How is tragedy developed in Macbeth? (PLEASE use lines from the book to explain how the play is a tragedy according to the lines that you are giving me.) This explanation will include how Macbeth...

How is tragedy developed in Macbeth? (PLEASE use lines from the book to explain how the play is a tragedy according to the lines that you are giving me.)

This explanation will include how Macbeth is a tragic hero, or another character is also tragic, and what tragic flaws he/she has with explanation.

Thanks for the help.  

Expert Answers
mwestwood eNotes educator| Certified Educator

I.  Viewed as a literary work of its age, Shakespeare's Macbeth is primarily developed as a play in which the relations between natural and supernatural, good and evil, and between masculine and feminine are all interconnected, affecting each other. Moreover, in Macbeth these relations are further complicated by Shakespeare as they become ambiguous for the sake of tragic entanglement. Certainly, "Nothing is what is not" and "Fair is foul and foul is fair" are motifs of this play, and they take on tragic meaning within the framework of the Elizabethan Chain of Being in which each element of the universe has a proper place.

For Macbeth, the lines between the supernatural and the natural become blurred as he feels compelled by his "vaulting ambition" (see his soliloquy in 1.7) to accelerate the predictions of the "weird sisters" by killing King Duncan after Duncan has designated his son Malcolm as the future king. As his partner, Lady Macbeth spurs Macbeth in this act of regicide and, in so doing, blurs the lines between masculine and feminine. After his act of murder, Macbeth is plagued with guilt and shaky, so Lady Macbeth assumes the dominant role:

                          ...Infirm of purpose!
Give me the dagger. The sleeping and the dead
Are but as pictures....

My hands are of your color, but I shame
To wear a heart so white. (2.2.52-65)

These last two lines also exemplify the blurring of good and evil as Lady Macbeth feels shame that Macbeth is seemingly a coward while she is not concerned with his being a murderer. The murderous pair, who become doppelgängers, continue in their path of evil and night seems to dominate day as outside Macbeth's castle in Scene 4 of Act II, Ross tells an old man 

By th' clock ’tis day,
And yet dark night strangles the travelling lamp.
Is ’t night’s predominance or the day’s shame
That darkness does the face of Earth entomb
When living light should kiss it? (2.4.6-10)
Again in Act III Macbeth attempts to thwart the supernatural and the rule of kings by plotting to kill Banquo and his son Fleance to counteract the witches' other prediction, but only Banquo is killed as Fleance escapes. As Macbeth bloodies his soul more deeply, the more violent he becomes, the more disturbed his mind is. In Scene 4, he imagines that he sees Banquo at a banquet. Horrified, he tells the ghost, "Never shake/Thy gory locks at me." Again, Lady Macbeth must assume the dominant role and make excuses for her husband's strange behavior as he cannot believe that his wife does not also see the ghost.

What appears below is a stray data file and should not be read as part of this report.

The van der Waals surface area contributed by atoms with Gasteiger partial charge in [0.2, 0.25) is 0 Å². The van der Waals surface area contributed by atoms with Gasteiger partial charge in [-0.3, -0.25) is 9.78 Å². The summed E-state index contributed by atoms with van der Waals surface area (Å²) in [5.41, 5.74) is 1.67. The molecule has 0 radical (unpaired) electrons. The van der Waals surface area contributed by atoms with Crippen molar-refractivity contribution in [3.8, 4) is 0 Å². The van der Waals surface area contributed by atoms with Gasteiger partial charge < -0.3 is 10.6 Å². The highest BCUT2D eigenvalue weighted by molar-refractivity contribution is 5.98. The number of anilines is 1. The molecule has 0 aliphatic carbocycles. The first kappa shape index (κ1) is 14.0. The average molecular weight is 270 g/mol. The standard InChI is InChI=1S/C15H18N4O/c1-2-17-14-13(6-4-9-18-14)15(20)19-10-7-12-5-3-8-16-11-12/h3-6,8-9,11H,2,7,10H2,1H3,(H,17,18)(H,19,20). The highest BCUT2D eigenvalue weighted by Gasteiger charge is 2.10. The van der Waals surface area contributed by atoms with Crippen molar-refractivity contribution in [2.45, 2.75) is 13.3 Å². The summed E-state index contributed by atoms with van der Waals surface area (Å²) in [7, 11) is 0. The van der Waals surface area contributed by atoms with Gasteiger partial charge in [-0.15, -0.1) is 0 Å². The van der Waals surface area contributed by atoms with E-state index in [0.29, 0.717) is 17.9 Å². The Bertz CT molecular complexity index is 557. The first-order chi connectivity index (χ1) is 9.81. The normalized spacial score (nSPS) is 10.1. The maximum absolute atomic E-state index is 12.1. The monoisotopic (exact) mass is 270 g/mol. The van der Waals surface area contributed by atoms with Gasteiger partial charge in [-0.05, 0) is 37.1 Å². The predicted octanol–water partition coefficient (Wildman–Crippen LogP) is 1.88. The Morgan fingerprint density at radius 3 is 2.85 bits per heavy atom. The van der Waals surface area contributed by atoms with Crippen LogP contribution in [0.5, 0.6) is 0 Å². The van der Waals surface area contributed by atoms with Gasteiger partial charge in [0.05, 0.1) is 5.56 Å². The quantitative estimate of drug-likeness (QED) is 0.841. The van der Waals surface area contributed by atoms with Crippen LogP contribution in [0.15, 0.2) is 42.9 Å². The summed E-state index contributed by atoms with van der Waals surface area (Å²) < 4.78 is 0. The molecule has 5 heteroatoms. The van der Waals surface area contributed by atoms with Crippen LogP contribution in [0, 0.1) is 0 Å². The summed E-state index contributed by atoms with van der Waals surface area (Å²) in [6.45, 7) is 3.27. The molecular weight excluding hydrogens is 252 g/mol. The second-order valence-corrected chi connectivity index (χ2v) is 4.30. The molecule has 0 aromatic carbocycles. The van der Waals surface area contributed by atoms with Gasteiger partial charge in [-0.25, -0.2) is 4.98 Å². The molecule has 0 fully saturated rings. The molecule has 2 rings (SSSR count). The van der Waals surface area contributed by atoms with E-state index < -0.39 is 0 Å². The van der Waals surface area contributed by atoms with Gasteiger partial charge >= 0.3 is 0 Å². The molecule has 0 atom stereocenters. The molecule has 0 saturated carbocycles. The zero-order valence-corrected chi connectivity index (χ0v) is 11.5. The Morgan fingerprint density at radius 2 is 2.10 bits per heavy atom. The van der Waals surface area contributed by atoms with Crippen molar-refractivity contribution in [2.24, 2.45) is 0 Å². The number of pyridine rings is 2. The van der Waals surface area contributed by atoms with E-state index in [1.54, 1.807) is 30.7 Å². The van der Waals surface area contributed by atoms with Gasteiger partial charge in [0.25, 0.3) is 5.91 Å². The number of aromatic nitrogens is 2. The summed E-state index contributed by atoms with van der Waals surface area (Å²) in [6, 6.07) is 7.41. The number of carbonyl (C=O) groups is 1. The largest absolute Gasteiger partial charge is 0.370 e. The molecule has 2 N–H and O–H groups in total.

Further, in Act IV, the lines between the supernatural and natural become more entangled as the witches predict further that "none of woman born/Shall harm Macbeth" and they also predict that "Great Birnam Wood to high Dunsinane Hill [where Macbeth's castle is] /Shall come against him." After hearing these predictions, Macbeth reasons,
That will never be.
Who can impress the forest, bid the tree
Unfix his earth-bound root? Sweet bodements, good! 
Rebellious dead, rise never, till the Wood
Of Birnam rise, and our high-placed Macbeth
Shall live the lease of nature...(4.1.98-103)
Nevertheless, he is disturbed and his paranoia increases. Likewise, Lady Macbeth begins to suffer from guilt until she goes mad as she imagines the stairs of the castle stained with blood. Similarly, Macbeth follows suit in his tragedy of the imagination as his vision of blood, ghosts, and the phantasmagoric with the moving Birnam forest lead to his death despite his attempt to defy fate as he rushes at Malcolm who slays him. In both Lady Macbeth's and Macbeth's ambiguous state of "vaulting ambition" (their tragic flaw), there is a constantly shifting succession of things seen and imagined, a thwarting of the natural order of things, a disruption of the Chain of Being, confusion of natural and unnatural, and a perversion and ambiguity of time and space and order that leads them to lose their lives in their tragic imaginations.
II.  As doppelgängers, both Macbeth and Lady Macbeth are tragic characters. Lady Macbeth can be considered as such by the following criteria:
1. Noble stature
Lady Macbeth is of the nobility; she is a loving and loyal wife.
2. Hubris
While neither she nor Macbeth have hubris as defined by Aristotle, she does possess a tragic flaw: inordinate ambition. (Often Shakespeare portrays tragic flaws.)
3. The tragic hero's downfall is his own fault
Lady Macbeth, perhaps more than her husband at first, desires that Macbeth be king, and she is more willing than he to effect the murder of King Duncan so that Macbeth will become king soon. She ridicules her husband and his manhood until he acts.
4. Misfortune is not wholly deserved
Lady Macbeth deserves punishment, but her insanity and death are somewhat excessive.